An urgent review of “weak and helpless” electoral laws is being demanded by a group of leading academics who say that uncontrolled “dark money” poses a threat to the fundamental principles of British democracy. A working group set up by the London School of Economics warns that new technology has disrupted British politics to such an extent that current laws are unable to ensure a free and fair election or control the influence of money in politics. Damian Tambini, director of the media policy project at the LSE, who heads the group made up of leading experts in the field, said that new forms of online campaigning had not only changed the ways that political parties target voters but, crucially, had also altered the ability of big money interests to manipulate political debate. “There is a real danger we are heading down the US route where whoever spends the most money is most likely to win. That’s why we’ve always controlled spending in this country. But these controls are no longer working.”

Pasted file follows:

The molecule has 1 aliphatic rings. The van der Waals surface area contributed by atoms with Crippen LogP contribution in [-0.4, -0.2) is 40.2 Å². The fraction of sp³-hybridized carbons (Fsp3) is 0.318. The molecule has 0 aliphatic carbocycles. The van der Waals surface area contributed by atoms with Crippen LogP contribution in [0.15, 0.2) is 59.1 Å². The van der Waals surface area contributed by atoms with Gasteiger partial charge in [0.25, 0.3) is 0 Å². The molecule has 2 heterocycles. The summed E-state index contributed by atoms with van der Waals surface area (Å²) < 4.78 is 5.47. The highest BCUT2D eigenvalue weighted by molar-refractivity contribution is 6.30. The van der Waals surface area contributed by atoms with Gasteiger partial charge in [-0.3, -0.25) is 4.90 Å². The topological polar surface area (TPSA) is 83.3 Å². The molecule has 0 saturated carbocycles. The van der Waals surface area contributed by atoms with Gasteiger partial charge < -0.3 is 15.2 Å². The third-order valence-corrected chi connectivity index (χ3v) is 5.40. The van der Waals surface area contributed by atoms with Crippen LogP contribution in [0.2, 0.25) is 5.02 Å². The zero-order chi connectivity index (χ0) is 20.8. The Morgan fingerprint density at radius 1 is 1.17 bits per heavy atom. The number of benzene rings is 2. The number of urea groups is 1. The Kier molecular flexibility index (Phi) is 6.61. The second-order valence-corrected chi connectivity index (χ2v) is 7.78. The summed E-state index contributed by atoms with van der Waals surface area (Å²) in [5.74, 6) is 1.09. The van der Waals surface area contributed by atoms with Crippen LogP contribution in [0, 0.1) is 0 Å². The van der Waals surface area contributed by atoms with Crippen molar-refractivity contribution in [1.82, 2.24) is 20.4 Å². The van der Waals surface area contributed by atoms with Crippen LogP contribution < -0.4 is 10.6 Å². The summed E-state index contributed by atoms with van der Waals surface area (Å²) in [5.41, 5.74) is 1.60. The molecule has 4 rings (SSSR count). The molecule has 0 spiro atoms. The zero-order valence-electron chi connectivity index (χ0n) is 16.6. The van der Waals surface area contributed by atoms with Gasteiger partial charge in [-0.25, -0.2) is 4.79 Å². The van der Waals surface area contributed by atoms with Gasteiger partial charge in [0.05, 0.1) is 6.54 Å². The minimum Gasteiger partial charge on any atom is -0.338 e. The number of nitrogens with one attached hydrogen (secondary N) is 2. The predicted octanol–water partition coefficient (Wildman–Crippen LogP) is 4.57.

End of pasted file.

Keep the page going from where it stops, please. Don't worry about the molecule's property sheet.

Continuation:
Its policy brief published on Saturday concludes that current laws can no longer ensure the fundamental principle of a “level playing field”, or guard against foreign influence, and that parliament urgently needs to review UK electoral law.
It comes as questions continue to be asked about spending during the referendum campaign. In an interview published in Sunday’s Observer New Review, Arron Banks, the founder of the Leave.eu campaign, says: “We were just cleverer than the regulators and the politicians. Of course we were.”